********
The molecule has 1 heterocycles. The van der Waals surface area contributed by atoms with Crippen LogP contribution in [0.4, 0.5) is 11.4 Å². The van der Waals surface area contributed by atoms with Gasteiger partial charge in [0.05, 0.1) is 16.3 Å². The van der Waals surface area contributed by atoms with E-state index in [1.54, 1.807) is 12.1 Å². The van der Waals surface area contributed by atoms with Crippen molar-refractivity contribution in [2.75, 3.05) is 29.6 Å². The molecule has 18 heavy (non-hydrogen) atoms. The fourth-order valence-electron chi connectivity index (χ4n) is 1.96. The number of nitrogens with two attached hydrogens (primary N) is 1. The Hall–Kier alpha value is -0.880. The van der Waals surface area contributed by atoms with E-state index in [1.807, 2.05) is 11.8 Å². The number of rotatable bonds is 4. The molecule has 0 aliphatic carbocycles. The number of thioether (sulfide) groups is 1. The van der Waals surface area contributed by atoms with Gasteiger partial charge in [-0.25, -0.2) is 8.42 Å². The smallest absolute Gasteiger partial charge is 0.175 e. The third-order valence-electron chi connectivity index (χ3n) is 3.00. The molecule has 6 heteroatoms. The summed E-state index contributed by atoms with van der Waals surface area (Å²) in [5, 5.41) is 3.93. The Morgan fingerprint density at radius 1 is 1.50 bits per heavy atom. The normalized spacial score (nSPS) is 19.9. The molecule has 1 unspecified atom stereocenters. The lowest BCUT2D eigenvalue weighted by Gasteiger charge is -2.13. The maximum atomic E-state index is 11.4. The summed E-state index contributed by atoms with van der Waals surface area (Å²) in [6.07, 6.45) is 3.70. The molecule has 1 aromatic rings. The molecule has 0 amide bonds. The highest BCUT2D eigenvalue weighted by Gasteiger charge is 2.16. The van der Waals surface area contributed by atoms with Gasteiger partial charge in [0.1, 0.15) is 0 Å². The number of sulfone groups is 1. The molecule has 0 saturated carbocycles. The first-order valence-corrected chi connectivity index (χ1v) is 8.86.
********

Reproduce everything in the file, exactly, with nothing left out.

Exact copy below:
The molecule has 1 heterocycles. The van der Waals surface area contributed by atoms with Crippen LogP contribution in [0.4, 0.5) is 11.4 Å². The van der Waals surface area contributed by atoms with Gasteiger partial charge in [0.05, 0.1) is 16.3 Å². The van der Waals surface area contributed by atoms with E-state index in [1.54, 1.807) is 12.1 Å². The van der Waals surface area contributed by atoms with Crippen molar-refractivity contribution in [2.75, 3.05) is 29.6 Å². The molecule has 18 heavy (non-hydrogen) atoms. The fourth-order valence-electron chi connectivity index (χ4n) is 1.96. The number of nitrogens with two attached hydrogens (primary N) is 1. The Hall–Kier alpha value is -0.880. The van der Waals surface area contributed by atoms with E-state index in [1.807, 2.05) is 11.8 Å². The number of rotatable bonds is 4. The molecule has 0 aliphatic carbocycles. The number of thioether (sulfide) groups is 1. The van der Waals surface area contributed by atoms with Gasteiger partial charge in [-0.25, -0.2) is 8.42 Å². The smallest absolute Gasteiger partial charge is 0.175 e. The third-order valence-electron chi connectivity index (χ3n) is 3.00. The molecule has 6 heteroatoms. The summed E-state index contributed by atoms with van der Waals surface area (Å²) in [5, 5.41) is 3.93. The Morgan fingerprint density at radius 1 is 1.50 bits per heavy atom. The normalized spacial score (nSPS) is 19.9. The molecule has 1 unspecified atom stereocenters. The lowest BCUT2D eigenvalue weighted by Gasteiger charge is -2.13. The maximum atomic E-state index is 11.4. The summed E-state index contributed by atoms with van der Waals surface area (Å²) in [6.07, 6.45) is 3.70. The molecule has 1 aromatic rings. The molecule has 0 amide bonds. The highest BCUT2D eigenvalue weighted by Gasteiger charge is 2.16. The van der Waals surface area contributed by atoms with Gasteiger partial charge in [0.1, 0.15) is 0 Å². The number of sulfone groups is 1. The molecule has 0 saturated carbocycles. The first-order valence-corrected chi connectivity index (χ1v) is 8.86.